Dynamic should leave this as a road bike, skinny fork and all, and introduce a true commuter soon. The commuter should take wide tires, fenders, racks, and hopefully have forward-facing horizontal dropouts–rear-facing track dropouts + fenders can lead to tire change issues. And that’s on top of the fact that some think the Shimano cable/hub interface is not the best for emergency tube changes… Also, track ends are not as friendly for brake adjustment.

    Sad to say, but I think they’re barking up the wrong tree, trying to sell this as a performance road bike–a performance-oriented commuter would be fantastic, but this falls short in too many critical ways.

  11. Mike Myers

    Mike C—-it should have a steel frame, too. LOL!!

  12. Mark Muller

    The lack of tire/fender clearance is the worst feature of this bike. Once you put on a ~3 lb rear hub on a bike, what is the harm in a little bit of extra stay length and fork clearance? As much as it pains me to say it, dynamic should offer this exact same bike with 650B (ISO 584) wheels and appropriate brakes. That would give clearance for a decent size tire and fenders, with a minimum of manufacturing differences.

  13. Mike C

    “Mike C鈥-it should have a steel frame, too. LOL!!”

    Hey, now, I got nothing against aluminum. In fact, the way they are selling this–as a performance road bike with an IGH–is fine with me. Just that they should come out with a different commuter model as well.

    Strange that a company which specializes in commuter bikes would come out with this model oriented toward road performance… and spec an IGH…

  14. Ghost Rider

    Dynamic is just trying to broaden their market…and that’s a good thing. Just like the shaft-drive, Dynamic is obsessed with coming up with different drivetrain options that fall outside convention.

    Besides, they’re the first to figure out an STI-style shifter for the IGH, which opens up all manner of fragrant possibilities and new models: light touring, commuter-specific, etc. I can’t speak for Dynamic, but I wouldn’t be surprised to see other models offered with this setup in the future.

    And for those who question a 3 lb. hub on a “performance-oriented” bike, let’s break it down: Let’s say you’ve got a Shimano Ultegra-equipped bike — rear derailleur, 9/10 cog cassette and hub weigh somewhere in the neighborhood of 800 g. Add in a front deraileur, an extra chainring, longer chain and the attendant cables and housing and you’re somewhere over 1000 g. Compare THAT to the Alfine, which weighs around 1500 g. Yes, the Alfine weighs more overall, but only about a pound. I can live with that if it means seamless shifting and reduced complexity in my drivetrain!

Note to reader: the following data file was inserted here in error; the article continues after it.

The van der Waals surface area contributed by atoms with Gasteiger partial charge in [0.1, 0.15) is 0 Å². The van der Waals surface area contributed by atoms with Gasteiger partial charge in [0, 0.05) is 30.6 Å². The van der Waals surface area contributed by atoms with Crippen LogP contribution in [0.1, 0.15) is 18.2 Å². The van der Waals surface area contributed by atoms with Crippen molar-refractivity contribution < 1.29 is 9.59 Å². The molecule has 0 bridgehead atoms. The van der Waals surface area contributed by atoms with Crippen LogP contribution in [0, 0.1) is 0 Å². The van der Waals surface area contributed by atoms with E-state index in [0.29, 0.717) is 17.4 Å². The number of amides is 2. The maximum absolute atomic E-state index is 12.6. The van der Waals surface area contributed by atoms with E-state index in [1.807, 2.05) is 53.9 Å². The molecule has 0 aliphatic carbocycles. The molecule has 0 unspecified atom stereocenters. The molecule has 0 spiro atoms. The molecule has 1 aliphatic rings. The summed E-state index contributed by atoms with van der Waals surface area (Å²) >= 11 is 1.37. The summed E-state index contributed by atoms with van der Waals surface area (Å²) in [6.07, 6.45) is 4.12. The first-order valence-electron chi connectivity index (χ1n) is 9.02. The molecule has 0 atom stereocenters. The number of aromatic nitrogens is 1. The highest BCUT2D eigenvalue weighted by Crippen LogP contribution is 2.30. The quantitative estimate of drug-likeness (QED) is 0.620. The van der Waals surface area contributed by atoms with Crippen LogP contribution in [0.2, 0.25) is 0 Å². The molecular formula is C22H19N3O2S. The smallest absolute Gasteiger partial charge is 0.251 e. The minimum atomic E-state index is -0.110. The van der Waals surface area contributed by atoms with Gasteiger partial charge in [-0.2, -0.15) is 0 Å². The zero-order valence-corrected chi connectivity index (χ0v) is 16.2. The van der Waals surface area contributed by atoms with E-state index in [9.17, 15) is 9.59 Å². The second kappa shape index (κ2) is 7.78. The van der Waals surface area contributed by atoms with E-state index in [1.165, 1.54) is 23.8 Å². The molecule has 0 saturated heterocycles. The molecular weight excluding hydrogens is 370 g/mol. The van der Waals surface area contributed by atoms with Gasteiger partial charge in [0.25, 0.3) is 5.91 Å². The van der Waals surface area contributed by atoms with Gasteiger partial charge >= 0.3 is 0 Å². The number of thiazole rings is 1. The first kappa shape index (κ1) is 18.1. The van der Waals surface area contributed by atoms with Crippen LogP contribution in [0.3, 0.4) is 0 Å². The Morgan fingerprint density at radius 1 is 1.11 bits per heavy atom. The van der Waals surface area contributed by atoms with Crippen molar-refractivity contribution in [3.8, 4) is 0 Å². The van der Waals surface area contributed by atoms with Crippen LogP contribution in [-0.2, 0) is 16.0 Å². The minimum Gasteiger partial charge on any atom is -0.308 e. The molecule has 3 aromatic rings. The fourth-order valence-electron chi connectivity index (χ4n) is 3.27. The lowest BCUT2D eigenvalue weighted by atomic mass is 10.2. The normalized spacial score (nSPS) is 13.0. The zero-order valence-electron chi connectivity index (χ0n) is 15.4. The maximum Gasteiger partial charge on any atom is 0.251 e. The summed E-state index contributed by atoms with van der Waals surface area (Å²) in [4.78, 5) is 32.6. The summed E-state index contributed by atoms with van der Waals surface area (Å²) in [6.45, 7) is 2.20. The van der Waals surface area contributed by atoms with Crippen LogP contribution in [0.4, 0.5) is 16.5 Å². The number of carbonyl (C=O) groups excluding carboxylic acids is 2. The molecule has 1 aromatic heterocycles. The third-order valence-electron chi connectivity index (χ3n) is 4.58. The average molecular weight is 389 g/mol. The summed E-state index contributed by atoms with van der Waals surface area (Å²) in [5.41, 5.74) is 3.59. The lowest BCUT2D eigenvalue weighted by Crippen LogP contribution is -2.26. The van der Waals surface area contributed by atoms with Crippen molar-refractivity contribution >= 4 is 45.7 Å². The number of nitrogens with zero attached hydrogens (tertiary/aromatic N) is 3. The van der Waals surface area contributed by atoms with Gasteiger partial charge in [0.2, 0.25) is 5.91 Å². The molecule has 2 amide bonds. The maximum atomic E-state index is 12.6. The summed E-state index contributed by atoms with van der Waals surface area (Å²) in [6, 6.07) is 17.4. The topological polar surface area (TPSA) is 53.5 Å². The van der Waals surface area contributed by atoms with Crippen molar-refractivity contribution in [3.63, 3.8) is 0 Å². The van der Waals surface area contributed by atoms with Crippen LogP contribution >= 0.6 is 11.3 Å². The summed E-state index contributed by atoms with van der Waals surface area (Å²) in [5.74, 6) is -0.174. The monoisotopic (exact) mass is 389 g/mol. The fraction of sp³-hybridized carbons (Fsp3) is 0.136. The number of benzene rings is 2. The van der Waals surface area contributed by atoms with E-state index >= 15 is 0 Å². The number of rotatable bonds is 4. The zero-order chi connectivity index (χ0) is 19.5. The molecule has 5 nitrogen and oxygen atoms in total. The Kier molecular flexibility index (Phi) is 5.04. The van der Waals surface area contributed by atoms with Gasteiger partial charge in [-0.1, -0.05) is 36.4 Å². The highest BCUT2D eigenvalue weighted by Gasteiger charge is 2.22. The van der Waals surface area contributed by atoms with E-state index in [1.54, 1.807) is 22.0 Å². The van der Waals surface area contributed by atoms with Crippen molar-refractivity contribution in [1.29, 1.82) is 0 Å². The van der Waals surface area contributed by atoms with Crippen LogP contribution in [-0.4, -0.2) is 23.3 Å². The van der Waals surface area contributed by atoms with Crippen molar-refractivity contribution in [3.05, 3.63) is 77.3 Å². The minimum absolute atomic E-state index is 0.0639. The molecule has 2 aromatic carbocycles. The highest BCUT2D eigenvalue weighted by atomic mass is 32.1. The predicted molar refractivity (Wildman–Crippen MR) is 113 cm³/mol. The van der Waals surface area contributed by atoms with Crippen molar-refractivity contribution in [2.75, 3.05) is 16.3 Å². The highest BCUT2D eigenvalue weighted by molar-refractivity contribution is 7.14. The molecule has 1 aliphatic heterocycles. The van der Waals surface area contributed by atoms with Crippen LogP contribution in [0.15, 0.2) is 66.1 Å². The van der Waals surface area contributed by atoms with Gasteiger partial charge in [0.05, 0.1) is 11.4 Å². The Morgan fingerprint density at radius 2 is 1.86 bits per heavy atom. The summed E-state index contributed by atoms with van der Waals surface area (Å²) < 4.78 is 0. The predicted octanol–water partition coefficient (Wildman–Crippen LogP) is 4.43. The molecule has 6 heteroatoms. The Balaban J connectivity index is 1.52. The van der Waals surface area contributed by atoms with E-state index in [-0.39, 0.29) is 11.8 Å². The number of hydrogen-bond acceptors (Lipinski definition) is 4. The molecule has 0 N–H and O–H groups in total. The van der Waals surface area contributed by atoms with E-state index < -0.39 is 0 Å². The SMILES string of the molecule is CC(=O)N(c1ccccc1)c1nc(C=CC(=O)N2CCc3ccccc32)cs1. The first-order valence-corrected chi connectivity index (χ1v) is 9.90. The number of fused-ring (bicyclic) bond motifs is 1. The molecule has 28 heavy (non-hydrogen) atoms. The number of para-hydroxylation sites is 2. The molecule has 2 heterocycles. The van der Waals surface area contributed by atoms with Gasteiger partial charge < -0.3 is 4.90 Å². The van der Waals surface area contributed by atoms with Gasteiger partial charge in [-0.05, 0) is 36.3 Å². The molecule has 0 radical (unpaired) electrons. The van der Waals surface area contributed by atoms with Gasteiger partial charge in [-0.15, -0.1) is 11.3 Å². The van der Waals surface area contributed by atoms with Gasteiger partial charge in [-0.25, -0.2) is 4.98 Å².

Oh, and the bit about steel frames is an inside joke among us — a lot of us are steel-snobs at heart 馃槈

  15. Dean Peddle

    I have to side with Mike C’s points on this. While I understand Ghost points that this is just Dynamic testing the waters with verson 1 and a lot will come from this….I would think a perfomance enthousiast wouldn’t care about low maintenance of the internal gear hub. Also…my understanding is these IGH produce a small amount of drag which would also be a negative for the perfomance minded. The IGH is best for commuters so a fast commuter would probably be the best target market. But this is just my opinion 馃檪

  16. BlackBear

    I’m confused. Doesn’t Dynamic already make several commuter bikes? After looking at them I’d hazard that at least one or two are more aggressively lined and might be termed “fast commuter bikes.” Of course those are shaft driven bikes so people might be dismissing them from this discussion.

    From my point of view, any tech that makes shifting less of a chore is an improvement!

  17. Eric B.

    @Mark Muller: +1 on the 650B wheel on the same frame idea. Simple for them, and likely to be popular enough to be worthwhile. Probably more popular than this bike, but you never know. A lot depends on where they get their parts of course seeing as 650B rims as well as those Alfine hubs still aren’t super common.

  18. Kermit

    Converting to 650B would be a bandaid to a bigger issue. People that would ride it would be commuters that need stuff that is readily available incase they have to replace them and get back on the road (cheaply and not have to wait for an order to come in.)

    I’m not seeing any other drop bar Dynamic bikes, I think that is what’s making it more “performance ” oriented.

  19. Ghost Rider

    Guys, this is NOT advertised as a “commuter” or “fast commuter” or anything else other than a fun, speedy, simple bike for enthusiasts.

    Yes, it will accept a rack on the back and yes, it can be pressed into service as a capable commuter bike, but none of that was Dynamic’s intention in developing this machine. Addition of rack points is merely a concession towards some versatility.